I know, I know – we’re all too busy, no time to read etc – but here are a few articles from recent times that are worth the effort, if you haven’t spotted them already. They cover everything from the health impacts of inequality to mental health, alcohol policy, and the ties that bind pharma and medicine.

A terrific piece bringing some much-needed perspective to discussions about mental illness, especially in the wake of recent murders. By Dr Tanya Ahmed, a registrar in psychiatry and a principal of the health and communications consultancy RaggAhmed.

• More than a million premature deaths across 30 OECD countries could be prevented each year if income inequality was reduced. That’s the best guess of a meta-analysis of studies involving around 60 million people, reported in the BMJ. The authors note that there are many caveats to their findings, including a lack of evidence from developing countries, but say their results have “potentially important policy implications for population health”. Meanwhile, I’m heartened to read that a fellow Crikey blogger is also putting inequality on the public agenda.

When the law meets public healthSimon Chapman, professor of public health at the University of Sydney, considers the implications of a recent High Court judgment. It dismissed a duty of care negligence claim against a Tasmanian hotel owner who handed back motorcycle keys lodged for safe-keeping to an insistent, belligerent patron who on leaving the pub was killed in a crash while showing a blood alcohol level of 0.253.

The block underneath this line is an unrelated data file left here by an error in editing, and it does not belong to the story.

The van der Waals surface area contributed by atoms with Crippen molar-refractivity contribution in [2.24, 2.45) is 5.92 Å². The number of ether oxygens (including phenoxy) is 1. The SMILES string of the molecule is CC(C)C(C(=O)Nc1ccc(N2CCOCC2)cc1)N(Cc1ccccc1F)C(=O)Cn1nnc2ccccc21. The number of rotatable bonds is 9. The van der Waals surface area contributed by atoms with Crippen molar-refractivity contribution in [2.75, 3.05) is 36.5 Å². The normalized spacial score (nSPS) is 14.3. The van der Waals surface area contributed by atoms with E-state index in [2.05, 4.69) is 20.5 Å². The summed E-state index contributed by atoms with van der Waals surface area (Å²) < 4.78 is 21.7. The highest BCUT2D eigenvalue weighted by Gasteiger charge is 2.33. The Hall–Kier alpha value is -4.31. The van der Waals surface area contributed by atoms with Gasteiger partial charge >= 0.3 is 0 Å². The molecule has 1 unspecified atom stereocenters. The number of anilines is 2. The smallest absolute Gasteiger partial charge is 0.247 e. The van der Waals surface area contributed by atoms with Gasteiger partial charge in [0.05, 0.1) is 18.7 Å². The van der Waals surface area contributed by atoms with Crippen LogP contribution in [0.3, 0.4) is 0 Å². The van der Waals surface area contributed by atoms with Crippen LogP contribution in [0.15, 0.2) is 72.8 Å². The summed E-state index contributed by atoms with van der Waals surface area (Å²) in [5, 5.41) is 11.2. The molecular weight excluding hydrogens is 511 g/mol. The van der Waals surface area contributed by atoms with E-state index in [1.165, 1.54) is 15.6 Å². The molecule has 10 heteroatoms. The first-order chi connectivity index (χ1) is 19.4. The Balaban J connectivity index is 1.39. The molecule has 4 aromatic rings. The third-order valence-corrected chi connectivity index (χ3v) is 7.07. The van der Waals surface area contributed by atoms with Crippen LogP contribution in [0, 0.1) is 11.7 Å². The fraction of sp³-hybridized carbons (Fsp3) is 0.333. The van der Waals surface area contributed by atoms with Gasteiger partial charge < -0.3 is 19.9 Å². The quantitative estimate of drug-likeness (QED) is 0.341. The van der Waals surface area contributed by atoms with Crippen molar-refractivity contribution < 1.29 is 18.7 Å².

• Investigating the ties between drug companies and doctors – A group of researchers from Australia, Canada and the US have done an indepth analysis of disclosures of pharmaceutical sponsorship of gifts and educational events, as has been required of Medicines Australia members since 2007. They conclude that the disclosure does not go far enough and also give some interesting examples of how companies are wooing doctors. Novartis, for example paid flights, accommodation, food, beverages, and conference registration fees for six ophthalmologists to attend a two-day conference in Spain, at a cost of AUD$10,993 per person. For those who follow this field, it will come as no surprise that the researchers include Ray Moynihan, Lisa Bero and David Henry. The other authors are Jane Robertson and Emily Walkom from the University of Newcastle.

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